Projection notwithstanding, everyone and his brother knew that Gload would be exposed if used as an everyday player. This isn't MVP 2005, folks, where the "batting average" rating means anyone who hit over .300, even in limited playing time, can be a successful starter for you. This is MLB, where bench players who play too much and strain their quads hit fifty points lower than they were projected to hit had they remained in their previous role. That PECOTA line is for 277 PAs, as the PECOTA expected Gload to be used as the role player he is. I mean, I guess he's better than Ryan Shealy. That doesn't mean he's a good hitter at all.

Gload has taken six walks in 115 plate appearances, which is just ugly. This is the problem with relying on a slow corner-type who is reliant on batting average to be good. Lose the BA, and you lose the value. Well done, Buddy.

UTIL Esteban German: .276/.365/.383, 6.0 VORP

PECOTA: .287/.361/.386, 10.4 VORP

Even when his batting average drops, German continues to provide good value via his plate discipline and occasional pop. While it was kind of a given that he wasn't going to repeat last year's stellar performance, PECOTA pretty much had him down to the letter. It expected him to get about 400 PAs which explains the slight difference between German's current VORP and half of the projected VORP, and those OBP and SLG numbers are so close that it's pretty cool. As I've been saying all year long, the Royals would get more value from 2B if German was the regular. He's also going to continue to be cheap.

2B Mark Grudzielanek: .267/.312/.417, 3.9 VORP

PECOTA: .285/.327/.383, 9.3 VORP

Again, PECOTA is dangerously close. Extrapolate Grudz's current performance over a whole season and the VORP comes out to right around the one-win mark that PECOTA projected. That said, it's fair to say that we're seeing the signs of Grudzielanek's inevitable decline; his batting average has dropped and his OBP is lower than usual, and no one's as impressed with your defense if you can't stop getting hurt. Grudzielanek is a Royal who probably won't be wearing blue for that much longer. If he's still here after the trade deadline, it'll come as a surprise to me.

Tony Pena Jr.: .275/.293/.356, -1.5 VORP

PECOTA: .247/.283/.341, -6.1 VORP

Pretty much the only thing that PECOTA missed was that Pena is good enough of a contact hitter to hit in the .270s or .280s when he's going well. Rightly, he was pegged as having virtually no plate discipline without any impressive power to compensate. Now yes, he's good defensively, and he's not "the problem" but it's damn hard to hit .275 and have a sub-.300 OBP, folks. He's 26 this season with no good minor league track record, so he's not "the solution" either.

Alex Gordon: .231/.323/.361, -.1 VORP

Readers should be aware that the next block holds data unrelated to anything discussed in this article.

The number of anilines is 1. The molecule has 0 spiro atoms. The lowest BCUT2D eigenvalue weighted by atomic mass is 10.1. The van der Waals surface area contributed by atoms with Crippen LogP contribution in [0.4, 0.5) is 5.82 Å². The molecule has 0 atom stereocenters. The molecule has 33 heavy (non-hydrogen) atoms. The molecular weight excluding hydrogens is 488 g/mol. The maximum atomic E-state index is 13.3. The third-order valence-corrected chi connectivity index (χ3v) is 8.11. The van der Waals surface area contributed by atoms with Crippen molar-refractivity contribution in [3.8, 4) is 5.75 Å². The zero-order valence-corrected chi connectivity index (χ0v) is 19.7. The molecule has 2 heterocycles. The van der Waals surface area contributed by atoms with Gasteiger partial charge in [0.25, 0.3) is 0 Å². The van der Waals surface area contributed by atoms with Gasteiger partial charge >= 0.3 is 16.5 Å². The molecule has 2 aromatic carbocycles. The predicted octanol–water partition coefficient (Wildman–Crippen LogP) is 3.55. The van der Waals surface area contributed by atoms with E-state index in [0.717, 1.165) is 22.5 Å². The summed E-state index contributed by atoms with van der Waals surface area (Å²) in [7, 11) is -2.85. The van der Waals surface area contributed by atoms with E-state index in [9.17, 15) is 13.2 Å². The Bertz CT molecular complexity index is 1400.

PECOTA: .282/.363/.509, 35.7 VORP

If there's anything more encouraging this season than Gil Meche moving up out of the "mostly harmless" category of starting pitchers, it's that Gordon has recently flashed the ability that everyone was pretty sure he would display from day one. Keep this in perspective: PECOTA's going to miss low when the year's over, but so is virtually everyone else. It's not often that someone is the consensus number one prospect in baseball and then worries the hell out of everyone for so long.

Gordon's slow start means his batting average is probably "ruined" for the year, as it'd be surprising to see him get up to that .282 projected by PECOTA, but his June progress hints that he's come around finally. A .265/.350/.450 finish would satisfy me after the struggles in the first two months, and I think Gordon's very capable of reaching that line.

LF Emil Brown: .225/.288/.315, -7.0 VORP

PECOTA: .279/.346/.438

I'm not getting any particular glee out of this, but it's my duty to tell you that Brown's bat has done died, folks. For all the talk about Brownie being a good second half player, he's 2-for-29 with four walks in his last ten games and he's plummetting back towards the Mendoza line. Hopefully some desperate team will see Brown's track record and think he's not done, but I'm not a desperate team and I say that a 603 OPS through June is plenty evidence that the guy's not worth giving any more playing time on a team that's trying to rebuild.

PECOTA didn't really see this coming, forecasting another modestly productive year from Emil. Nonetheless, the thing that a lot of people forget about players who break on the scene late is that they won't necessarily stay late. Call it Lew Ford Syndrome.

CF David DeJesus: .288/.369/.424, 19.7 VORP

PECOTA: .290/.364/.446